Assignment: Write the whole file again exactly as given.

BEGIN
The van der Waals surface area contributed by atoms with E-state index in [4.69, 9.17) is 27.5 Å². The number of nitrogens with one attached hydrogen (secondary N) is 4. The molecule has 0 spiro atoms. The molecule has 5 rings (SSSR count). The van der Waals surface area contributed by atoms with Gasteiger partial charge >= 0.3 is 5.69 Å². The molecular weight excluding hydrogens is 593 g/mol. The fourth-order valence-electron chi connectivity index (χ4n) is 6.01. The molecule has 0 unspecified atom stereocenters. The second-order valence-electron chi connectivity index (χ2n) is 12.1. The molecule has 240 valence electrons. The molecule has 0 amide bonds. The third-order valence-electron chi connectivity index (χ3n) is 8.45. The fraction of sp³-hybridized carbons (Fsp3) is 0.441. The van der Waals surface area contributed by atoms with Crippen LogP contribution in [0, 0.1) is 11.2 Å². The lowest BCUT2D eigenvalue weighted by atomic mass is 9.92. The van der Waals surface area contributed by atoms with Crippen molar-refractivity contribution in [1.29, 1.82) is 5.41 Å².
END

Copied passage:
The van der Waals surface area contributed by atoms with E-state index in [4.69, 9.17) is 27.5 Å². The number of nitrogens with one attached hydrogen (secondary N) is 4. The molecule has 0 spiro atoms. The molecule has 5 rings (SSSR count). The van der Waals surface area contributed by atoms with Gasteiger partial charge >= 0.3 is 5.69 Å². The molecular weight excluding hydrogens is 593 g/mol. The fourth-order valence-electron chi connectivity index (χ4n) is 6.01. The molecule has 0 unspecified atom stereocenters. The second-order valence-electron chi connectivity index (χ2n) is 12.1. The molecule has 240 valence electrons. The molecule has 0 amide bonds. The third-order valence-electron chi connectivity index (χ3n) is 8.45. The fraction of sp³-hybridized carbons (Fsp3) is 0.441. The van der Waals surface area contributed by atoms with Crippen LogP contribution in [0, 0.1) is 11.2 Å². The lowest BCUT2D eigenvalue weighted by atomic mass is 9.92. The van der Waals surface area contributed by atoms with Crippen molar-refractivity contribution in [1.29, 1.82) is 5.41 Å².